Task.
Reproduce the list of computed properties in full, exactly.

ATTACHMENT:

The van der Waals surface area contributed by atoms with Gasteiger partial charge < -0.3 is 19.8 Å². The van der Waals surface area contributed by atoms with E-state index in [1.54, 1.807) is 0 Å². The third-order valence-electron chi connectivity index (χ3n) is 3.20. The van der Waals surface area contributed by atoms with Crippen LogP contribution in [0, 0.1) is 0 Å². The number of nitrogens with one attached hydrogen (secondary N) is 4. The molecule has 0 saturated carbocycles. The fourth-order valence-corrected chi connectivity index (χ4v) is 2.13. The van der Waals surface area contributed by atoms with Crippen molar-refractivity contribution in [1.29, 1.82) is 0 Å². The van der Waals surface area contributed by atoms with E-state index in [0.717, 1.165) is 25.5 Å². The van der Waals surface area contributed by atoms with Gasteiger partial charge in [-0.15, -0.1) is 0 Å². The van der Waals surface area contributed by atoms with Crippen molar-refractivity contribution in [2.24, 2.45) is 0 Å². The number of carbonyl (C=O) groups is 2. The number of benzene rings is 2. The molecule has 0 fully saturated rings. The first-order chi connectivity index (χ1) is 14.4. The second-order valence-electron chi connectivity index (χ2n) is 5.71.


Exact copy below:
The van der Waals surface area contributed by atoms with Gasteiger partial charge < -0.3 is 19.8 Å². The van der Waals surface area contributed by atoms with E-state index in [1.54, 1.807) is 0 Å². The third-order valence-electron chi connectivity index (χ3n) is 3.20. The van der Waals surface area contributed by atoms with Crippen LogP contribution in [0, 0.1) is 0 Å². The number of nitrogens with one attached hydrogen (secondary N) is 4. The molecule has 0 saturated carbocycles. The fourth-order valence-corrected chi connectivity index (χ4v) is 2.13. The van der Waals surface area contributed by atoms with Crippen molar-refractivity contribution in [1.29, 1.82) is 0 Å². The van der Waals surface area contributed by atoms with E-state index in [0.717, 1.165) is 25.5 Å². The van der Waals surface area contributed by atoms with Gasteiger partial charge in [-0.15, -0.1) is 0 Å². The van der Waals surface area contributed by atoms with Crippen molar-refractivity contribution in [2.24, 2.45) is 0 Å². The number of carbonyl (C=O) groups is 2. The number of benzene rings is 2. The molecule has 0 fully saturated rings. The first-order chi connectivity index (χ1) is 14.4. The second-order valence-electron chi connectivity index (χ2n) is 5.71.